Church of North India Celebrates 40 Years of Unity

NEW DELHI – Christians from the Church of North India on Friday kicked off a three-day program to celebrate the 40th year anniversary of their unity.

The Nov. 27-29 event marks "40 years of Unity, Witness and Service" of CNI, which is a union of Protestant churches that merged in 1970 in Nagpur.

"This is the time to celebrate thanking God for what He has done and asking forgiveness for what we have done. This is also the time to seek His direction to do what He wants us to do," said CNI General Secretary the Rev. Enos Das Pradhan in his keynote address. "It is necessary to introspect and retrospect so that we can work more effectively for His coming kingdom."

"Thirty-nine years is but an evening gone," he continued. "We are waking up to a new dawn as we step into the 40th year of mission of unity, witness and service. This is now the time to visualize our mission in the growing context of poverty, illiteracy, militarism, fundamentalism, denial of justice and absence of peace."

He urged the representatives of the church to be "equipped with skills and characters to understand our roles and responsibilities in protecting the oikoumene."

He said the "legacy left behind by our missionaries should be our strength to energize us and to enthuse us in our mission paradigm and praxis."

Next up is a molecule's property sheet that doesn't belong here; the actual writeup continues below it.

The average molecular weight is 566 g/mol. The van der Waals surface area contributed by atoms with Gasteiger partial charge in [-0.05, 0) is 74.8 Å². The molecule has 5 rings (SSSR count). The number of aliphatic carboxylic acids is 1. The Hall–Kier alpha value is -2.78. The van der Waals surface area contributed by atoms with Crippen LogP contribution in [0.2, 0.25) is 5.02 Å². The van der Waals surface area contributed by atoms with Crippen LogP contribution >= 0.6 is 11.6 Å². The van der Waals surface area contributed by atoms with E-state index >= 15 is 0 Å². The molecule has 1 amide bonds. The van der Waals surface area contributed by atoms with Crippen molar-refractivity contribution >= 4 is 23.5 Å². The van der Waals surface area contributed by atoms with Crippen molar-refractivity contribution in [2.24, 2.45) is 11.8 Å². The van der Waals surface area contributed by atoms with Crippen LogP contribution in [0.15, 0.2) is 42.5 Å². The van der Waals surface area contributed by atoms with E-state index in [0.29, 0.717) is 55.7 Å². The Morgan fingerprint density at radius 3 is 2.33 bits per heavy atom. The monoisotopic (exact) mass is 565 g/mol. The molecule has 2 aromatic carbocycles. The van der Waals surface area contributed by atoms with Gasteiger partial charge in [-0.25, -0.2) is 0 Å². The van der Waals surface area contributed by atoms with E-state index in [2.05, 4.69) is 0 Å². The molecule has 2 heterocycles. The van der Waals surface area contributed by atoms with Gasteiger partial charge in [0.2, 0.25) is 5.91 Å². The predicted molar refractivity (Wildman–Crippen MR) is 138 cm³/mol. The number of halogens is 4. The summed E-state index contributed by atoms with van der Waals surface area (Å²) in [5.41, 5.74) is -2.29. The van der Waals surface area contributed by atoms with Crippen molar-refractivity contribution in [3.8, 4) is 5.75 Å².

On Friday, participants also joined in worship and Bible reading and heard sermons by the Rev. Dr. Paul Dhinakaran, president of Jesus Calls Ministries and chancellor of Karunya University.

In his message drawn from Mathew 16, Dhinakaran outlined Church as the "cornerstone of Christ that connects people with His great body." Church must continue to lead God's people in following the commission to spread the Gospel, he urged.

As part of its celebration, CNI is also organizing a seminar on "Recapturing Missional Praxis of Local Congregation" and a consultation on "Education and Minority Empowerment." Additionally, a "United Worship Service" is being planned for Sunday at Cathedral Church of Redemption.

The Church of North India is the dominant Protestant denomination in northern India. It is a conglomeration of six churches – the Council of Baptist Churches in Northern India, the Church of the Brethren, the Disciples of Christ, the Church of India (Anglican, formerly known as the Church of India, Pakistan, Burma and Ceylon), the Methodist Church (British and Australasian Conferences) and the United Church of Northern India.

The Church has about 1.3 million members and 3,500 congregations in 26 dioceses. Its headquarters are located in New Delhi.